Research Projects

The following highlights are from projects where I was the primary researcher. For a complete list of publications please see my Google Scholar or Researcher ID profiles. Some of the descriptions below are written to be more accessible to non-specialists. If you have questions or want to better understand my work please contact me. The "Learn More" links below link to publications. If you would like a copy of the paper or more information please contact me

Isotope tracers in geothermal systems

We used isotope tracers 87Sr/86Sr and δ18O with a reactive transport model to calculate the fracture spacing in the Long Valley geothermal system. Understanding fracture spacing helps to constrain the heat exchange properties of the resevoir.


Radon as a tracer of fracture surface area

We are working to develop the radon isotope 222Rn in geothermal fluids as a tracer of fracture surface properties such as surface area and aperture. The short half life of 222Rn means that only near fracture 222Rn is sampled by fracture fluids. The amount of 222Rn in the fluid is controlled by the rock uranium concentration, and the surface area:aperture ratio (at steady-state).


Source components in island arc lavas

An early interest of mine was the source components and processes that produce island arc lavas. These lavas that occur above subduction zones are of interest because they are compositionally similar to the Earth's continental crust and may help us understand how the crust was originally formed and evolved over the last ~4 billion years. We studied the Hf and Nd in lavas from the Aleutian arc, in part to determine whether the recycled sediment component contained hafnium. We additionally observed that the Hf and Nd isotopic systems are decoupled from one another in the eastern Aleutians, which could be due to a changing sediment component or the subduction (and melting) of isotopically distinct seamounts.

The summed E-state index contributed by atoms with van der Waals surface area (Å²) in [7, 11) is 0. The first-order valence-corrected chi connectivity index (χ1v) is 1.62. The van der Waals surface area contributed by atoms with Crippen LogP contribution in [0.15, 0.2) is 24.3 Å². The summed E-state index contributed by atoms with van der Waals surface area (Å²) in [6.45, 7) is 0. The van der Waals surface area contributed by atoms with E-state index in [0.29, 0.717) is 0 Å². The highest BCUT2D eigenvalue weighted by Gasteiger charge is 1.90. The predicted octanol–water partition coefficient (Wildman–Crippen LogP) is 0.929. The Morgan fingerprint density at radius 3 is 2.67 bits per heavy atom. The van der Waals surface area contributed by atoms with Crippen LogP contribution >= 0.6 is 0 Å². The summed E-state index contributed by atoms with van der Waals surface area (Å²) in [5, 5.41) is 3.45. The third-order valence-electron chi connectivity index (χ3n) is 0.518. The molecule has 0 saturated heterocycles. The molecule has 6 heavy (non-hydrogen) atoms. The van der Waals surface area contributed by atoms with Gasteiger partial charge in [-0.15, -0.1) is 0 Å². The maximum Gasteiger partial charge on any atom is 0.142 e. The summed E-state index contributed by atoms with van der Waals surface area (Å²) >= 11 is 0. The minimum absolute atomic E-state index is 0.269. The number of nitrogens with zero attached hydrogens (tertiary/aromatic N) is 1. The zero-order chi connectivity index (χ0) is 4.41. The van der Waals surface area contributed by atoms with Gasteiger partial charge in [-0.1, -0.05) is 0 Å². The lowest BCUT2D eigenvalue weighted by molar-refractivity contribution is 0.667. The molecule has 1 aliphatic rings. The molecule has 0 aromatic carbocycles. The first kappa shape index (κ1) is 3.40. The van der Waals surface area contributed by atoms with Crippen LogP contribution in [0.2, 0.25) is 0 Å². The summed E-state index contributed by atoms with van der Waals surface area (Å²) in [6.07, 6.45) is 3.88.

Isotope fractionation in the FeCO3 system: redox and precipitation 

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Origin and Evolution of (Some) Roll Front Uranium Deposits 


Roll fronts are sedimentary deposits of economic grade uranium (U) ore. They are thought to form where ground water with dissolved oxygen and U crosses a boundary where the U is precipitated due to the removal/consumption of the oxygen. Roll fronts are typically 10's of meters wide and are typically 0.1-1.0% U by weight. There are a lot of remaining questions about the stability of the roll fronts over geologic time and when they are disturbed by human mining activities. 

Using Radon to quantify mineral surface area


Quantifying subsurface uranium migration

The primary source of uranium (U) ore in the USA is in situ leaching of low grade ore deposits hoasted in aluvial sands and sandstones. There are several environmental advantages to this technique but there are concerns about downgradient U migration after mining and restoration are completed. We looked at natural variations in the isotope ratio 234U/238U to calculate the distance that high U concentrations migrate downgradient before most U is precipitated as U(IV) minerals. We conclude that most U is removed between 0 and 150 meters of the ore zone.